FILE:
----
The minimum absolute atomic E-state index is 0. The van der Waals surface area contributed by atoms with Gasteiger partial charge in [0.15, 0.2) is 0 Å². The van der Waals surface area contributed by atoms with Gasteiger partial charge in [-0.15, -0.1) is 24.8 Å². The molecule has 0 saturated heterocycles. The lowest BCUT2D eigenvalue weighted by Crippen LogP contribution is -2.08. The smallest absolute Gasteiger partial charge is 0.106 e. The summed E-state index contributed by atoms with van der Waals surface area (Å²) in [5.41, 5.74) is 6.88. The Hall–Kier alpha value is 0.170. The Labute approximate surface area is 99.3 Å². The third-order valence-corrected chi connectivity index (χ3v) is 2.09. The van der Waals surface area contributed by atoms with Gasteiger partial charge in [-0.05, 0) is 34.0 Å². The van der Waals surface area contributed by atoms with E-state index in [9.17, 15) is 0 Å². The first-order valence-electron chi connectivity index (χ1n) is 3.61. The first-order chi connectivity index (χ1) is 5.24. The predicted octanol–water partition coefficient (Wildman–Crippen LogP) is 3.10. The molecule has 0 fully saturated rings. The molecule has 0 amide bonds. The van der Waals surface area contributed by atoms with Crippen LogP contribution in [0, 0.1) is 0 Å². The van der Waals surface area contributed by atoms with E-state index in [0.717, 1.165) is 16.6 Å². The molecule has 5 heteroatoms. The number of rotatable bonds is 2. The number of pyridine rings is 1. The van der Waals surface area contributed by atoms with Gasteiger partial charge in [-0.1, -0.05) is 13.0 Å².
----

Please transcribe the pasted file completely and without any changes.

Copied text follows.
The minimum absolute atomic E-state index is 0. The van der Waals surface area contributed by atoms with Gasteiger partial charge in [0.15, 0.2) is 0 Å². The van der Waals surface area contributed by atoms with Gasteiger partial charge in [-0.15, -0.1) is 24.8 Å². The molecule has 0 saturated heterocycles. The lowest BCUT2D eigenvalue weighted by Crippen LogP contribution is -2.08. The smallest absolute Gasteiger partial charge is 0.106 e. The summed E-state index contributed by atoms with van der Waals surface area (Å²) in [5.41, 5.74) is 6.88. The Hall–Kier alpha value is 0.170. The Labute approximate surface area is 99.3 Å². The third-order valence-corrected chi connectivity index (χ3v) is 2.09. The van der Waals surface area contributed by atoms with Gasteiger partial charge in [-0.05, 0) is 34.0 Å². The van der Waals surface area contributed by atoms with E-state index in [9.17, 15) is 0 Å². The first-order valence-electron chi connectivity index (χ1n) is 3.61. The first-order chi connectivity index (χ1) is 5.24. The predicted octanol–water partition coefficient (Wildman–Crippen LogP) is 3.10. The molecule has 0 fully saturated rings. The molecule has 0 amide bonds. The van der Waals surface area contributed by atoms with Crippen LogP contribution in [0, 0.1) is 0 Å². The van der Waals surface area contributed by atoms with E-state index in [0.717, 1.165) is 16.6 Å². The molecule has 5 heteroatoms. The number of rotatable bonds is 2. The number of pyridine rings is 1. The van der Waals surface area contributed by atoms with Gasteiger partial charge in [-0.1, -0.05) is 13.0 Å².